I have worked at a shelter and I know why they are THAT specific:1)fenced in yards,um so the dog wont escape and be secure in a fenced in area...2)owned home,do you know how many dogs have been returned to a shelter because a home that wasnt owned by pet owner,WAS NOT ALLOWED BY THE HOMEOWNER??? 3)really your questioning pets in the house must be sterilized?ever hear of cat/dog OVERpopulation?!!?!!?lol! 4)I learned when I worked at the shelter certain breed dogs should not be around children under a certain age-chows,huskies,dalmations(i was surprised by that one!)so yah child restrictions...Do you think just because they are a shelter they should not be strict to whom they are adopting to?They should adopt the animal to anyone willing?I worked the dept where I had to "interview" hopeful animal owners,among others areas and some people are so lackadaisical about animal ownership,not thinking,oh i might not be able to afford to care for my dog..oh,im supposed to take it a vet biannually..?Ive had a lady bring back a PUPPY months later(dunno if she adopted w/us or just brought b/c didnt know what to do) but someone gave her some dumbass ideas on how to treat some skin issue(some oil)the dog had scars/scabs all over him.Lady was crying b/c she just didnt know and couldnt afford to take him to the Dr...!SO YAH,THE SHELTERS GET A LITTLE STRICT b/c of these jerks and justifiably so!!!

Pure breed/mixed,doesnt really matter,one is not any better than the other! As long as these poor pups find homes.People encourage shelter dogs because shelters are WAAAAY over run w/cats/dogs among other animals and in bad need of homes. I could go on and on but I am sure the person who started this topic has said it all..lol

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//"I could go on and on but I am sure the person who started this topic has said it all..lol"//

THANKS for your post, very informative, really helps explain some of the rules that might seem excessive to someone who doesn't have your background.

and yeah, i did go on a bit, lol, but, it's good to have back up, it's good for anyone trying to get a new outlook on this topic, to hear from MORE than just me or just a few. so thank you for sharing your experience and knowledge, i so agree!

one other problem i think goes on, is, smart people reading along,

might have trouble even imagining

some of the truly dumb things or dumb decisions that OTHER people ARE capable of. It is hard for some smart people to imagine some of the breathtakingly dumb reasons, or the lack of commitment, that another person can have about their dog.

Many smart or committed dog owners, can not even remotely imagine relinquishing their dog,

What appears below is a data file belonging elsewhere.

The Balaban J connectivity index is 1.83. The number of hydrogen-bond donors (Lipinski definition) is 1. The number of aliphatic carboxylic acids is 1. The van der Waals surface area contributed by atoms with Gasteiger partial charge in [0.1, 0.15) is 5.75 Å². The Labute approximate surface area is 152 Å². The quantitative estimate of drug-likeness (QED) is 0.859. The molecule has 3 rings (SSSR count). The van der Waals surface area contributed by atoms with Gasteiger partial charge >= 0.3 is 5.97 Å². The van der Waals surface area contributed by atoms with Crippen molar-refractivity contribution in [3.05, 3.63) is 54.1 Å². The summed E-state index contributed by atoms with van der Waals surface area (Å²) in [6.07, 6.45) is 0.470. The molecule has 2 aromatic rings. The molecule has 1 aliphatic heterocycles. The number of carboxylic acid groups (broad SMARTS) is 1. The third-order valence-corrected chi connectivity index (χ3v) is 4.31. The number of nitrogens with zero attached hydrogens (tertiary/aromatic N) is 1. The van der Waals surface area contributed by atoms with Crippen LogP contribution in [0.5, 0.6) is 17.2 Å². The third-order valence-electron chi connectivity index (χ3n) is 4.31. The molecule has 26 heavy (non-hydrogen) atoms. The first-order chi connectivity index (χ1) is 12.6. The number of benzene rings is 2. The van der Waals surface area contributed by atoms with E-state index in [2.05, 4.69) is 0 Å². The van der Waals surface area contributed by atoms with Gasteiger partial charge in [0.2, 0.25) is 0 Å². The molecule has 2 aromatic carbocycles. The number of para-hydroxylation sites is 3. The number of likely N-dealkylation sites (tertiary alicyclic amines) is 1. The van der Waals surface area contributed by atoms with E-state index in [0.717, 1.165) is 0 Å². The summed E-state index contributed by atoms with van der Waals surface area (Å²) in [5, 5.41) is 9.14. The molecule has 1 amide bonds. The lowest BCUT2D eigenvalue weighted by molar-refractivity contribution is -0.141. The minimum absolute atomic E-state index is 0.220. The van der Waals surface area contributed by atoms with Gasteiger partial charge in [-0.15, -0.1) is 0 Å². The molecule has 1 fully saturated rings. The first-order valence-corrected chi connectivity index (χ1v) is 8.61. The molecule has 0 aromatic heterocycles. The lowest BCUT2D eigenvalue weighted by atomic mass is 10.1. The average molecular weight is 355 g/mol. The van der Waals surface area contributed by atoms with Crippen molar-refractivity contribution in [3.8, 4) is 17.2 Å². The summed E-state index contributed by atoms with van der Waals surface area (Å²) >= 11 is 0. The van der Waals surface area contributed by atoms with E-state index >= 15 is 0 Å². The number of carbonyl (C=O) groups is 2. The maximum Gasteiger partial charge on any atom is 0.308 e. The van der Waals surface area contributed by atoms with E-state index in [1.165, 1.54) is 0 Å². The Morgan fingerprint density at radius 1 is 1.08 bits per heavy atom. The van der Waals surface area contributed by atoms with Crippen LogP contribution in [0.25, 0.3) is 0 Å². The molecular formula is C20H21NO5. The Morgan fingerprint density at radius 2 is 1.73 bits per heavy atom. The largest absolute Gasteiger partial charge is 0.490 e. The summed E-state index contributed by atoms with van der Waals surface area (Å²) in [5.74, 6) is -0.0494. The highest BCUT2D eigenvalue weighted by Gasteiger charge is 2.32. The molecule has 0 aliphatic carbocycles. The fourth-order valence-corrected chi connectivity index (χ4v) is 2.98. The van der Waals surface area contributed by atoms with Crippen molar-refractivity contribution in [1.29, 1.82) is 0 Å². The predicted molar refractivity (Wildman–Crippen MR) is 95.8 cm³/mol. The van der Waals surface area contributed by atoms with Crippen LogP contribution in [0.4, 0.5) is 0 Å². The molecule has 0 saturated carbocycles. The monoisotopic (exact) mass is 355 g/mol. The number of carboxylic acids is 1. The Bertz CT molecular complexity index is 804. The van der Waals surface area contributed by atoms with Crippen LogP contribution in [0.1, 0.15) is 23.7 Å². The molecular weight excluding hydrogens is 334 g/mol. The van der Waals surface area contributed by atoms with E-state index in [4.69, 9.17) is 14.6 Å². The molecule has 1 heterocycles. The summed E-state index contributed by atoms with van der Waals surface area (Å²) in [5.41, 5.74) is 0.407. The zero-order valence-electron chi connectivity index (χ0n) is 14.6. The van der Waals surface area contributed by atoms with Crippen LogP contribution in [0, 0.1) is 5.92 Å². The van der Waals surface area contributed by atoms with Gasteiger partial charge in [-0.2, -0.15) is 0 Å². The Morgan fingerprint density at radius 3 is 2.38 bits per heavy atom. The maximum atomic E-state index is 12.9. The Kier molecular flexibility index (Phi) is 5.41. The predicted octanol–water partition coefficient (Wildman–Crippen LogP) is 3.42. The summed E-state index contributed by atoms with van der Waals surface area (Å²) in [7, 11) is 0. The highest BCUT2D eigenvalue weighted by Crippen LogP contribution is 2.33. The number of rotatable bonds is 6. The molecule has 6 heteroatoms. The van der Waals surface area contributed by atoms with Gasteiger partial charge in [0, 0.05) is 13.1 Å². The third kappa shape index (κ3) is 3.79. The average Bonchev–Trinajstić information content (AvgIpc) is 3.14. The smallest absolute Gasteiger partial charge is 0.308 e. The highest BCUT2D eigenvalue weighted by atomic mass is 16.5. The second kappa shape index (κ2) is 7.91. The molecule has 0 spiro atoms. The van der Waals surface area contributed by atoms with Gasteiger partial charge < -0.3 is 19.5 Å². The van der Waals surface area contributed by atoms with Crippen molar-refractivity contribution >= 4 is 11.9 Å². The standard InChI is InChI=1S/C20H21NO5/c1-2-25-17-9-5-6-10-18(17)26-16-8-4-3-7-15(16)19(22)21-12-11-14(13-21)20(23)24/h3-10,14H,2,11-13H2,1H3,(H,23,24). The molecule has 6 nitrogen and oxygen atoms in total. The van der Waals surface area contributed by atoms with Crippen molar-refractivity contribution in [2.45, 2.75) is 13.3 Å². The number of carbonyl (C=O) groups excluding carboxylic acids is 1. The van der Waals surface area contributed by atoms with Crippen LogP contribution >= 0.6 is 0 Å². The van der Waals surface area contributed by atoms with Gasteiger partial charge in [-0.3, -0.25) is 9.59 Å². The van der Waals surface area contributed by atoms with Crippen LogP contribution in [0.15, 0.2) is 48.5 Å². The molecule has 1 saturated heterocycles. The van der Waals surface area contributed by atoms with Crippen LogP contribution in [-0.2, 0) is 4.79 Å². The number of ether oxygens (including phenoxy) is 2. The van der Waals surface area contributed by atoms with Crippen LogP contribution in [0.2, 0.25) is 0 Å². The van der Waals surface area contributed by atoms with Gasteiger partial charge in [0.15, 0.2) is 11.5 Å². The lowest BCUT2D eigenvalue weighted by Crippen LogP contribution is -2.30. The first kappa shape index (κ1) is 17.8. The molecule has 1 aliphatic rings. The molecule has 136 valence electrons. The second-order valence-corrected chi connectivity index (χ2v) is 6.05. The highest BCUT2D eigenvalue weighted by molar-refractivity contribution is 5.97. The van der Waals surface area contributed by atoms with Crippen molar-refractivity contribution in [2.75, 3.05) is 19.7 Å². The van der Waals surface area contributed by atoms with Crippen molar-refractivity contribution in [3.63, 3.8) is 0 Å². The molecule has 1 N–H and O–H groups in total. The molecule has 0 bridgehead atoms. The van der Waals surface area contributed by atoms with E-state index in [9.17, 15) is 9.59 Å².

cuz it got fleas,

cuz their sister's new child is allergic to dogs,

cuz they move,

cuz the dog ate a shoe,

cuz the dog won't come when it's called,

cuz the dog puked on their ipod,

cuz the dog barks too much for their liking,

cuz the dog acts up when he isn't given his walks,

cuz the dog growled at a child who was poking him in the eyes,

cuz the dog peed on the floor when no one let it out on a Friday night,

cuz the dog is "too demanding" (wants to play)

cuz they are tired of dog hair in their vehicle,

cuz they can't pay for sitters when they go on vacation,

or any number of what i feel are "dumb" reasons to religuish

---> a very fine dog

to a dog pound.

I think many smart people,

or many people who DO feel a deep commitment for their pet,

can not imagine there that there really really ARE many many humans who are not that committed, who are not that smart, turning in absolutely fine dogs to the pound.

Edited by somenurse

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This is a battle that I don't believe can ever be won. It's not a choice I will ever make,I have researched various rescues and know exactly where I'll go when I have the time to devote to another dog and I'll get the breed I want and I want to give an older dog a home .However a few years ago I stumbled across two elderly sisters of that breed on petfinders and was ready to commit to driving half way down the east coast to get them-the rescue refused me because " what if you get them home and change your mind?" Really? I planned on spending an entire day with them prior to commiting-this was something I insisted upon.And still they refused me.I really think the foster person just did not want to give them up!

A good friend of mine does feline rescue and has several colonies of cats on her property.However she has gone out and spent alot of money on a very expensive breed of cat to show. He was one of the top 10 cats in the country,got sick and died young(another example of how they are not the healthiest).Does the fact that she spent money and bought from a breeder cancel out the good she does with her rescue efforts?

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I have worked at a shelter and I know why they are THAT specific:1)fenced in yards,um so the dog wont escape and be secure in a fenced in area...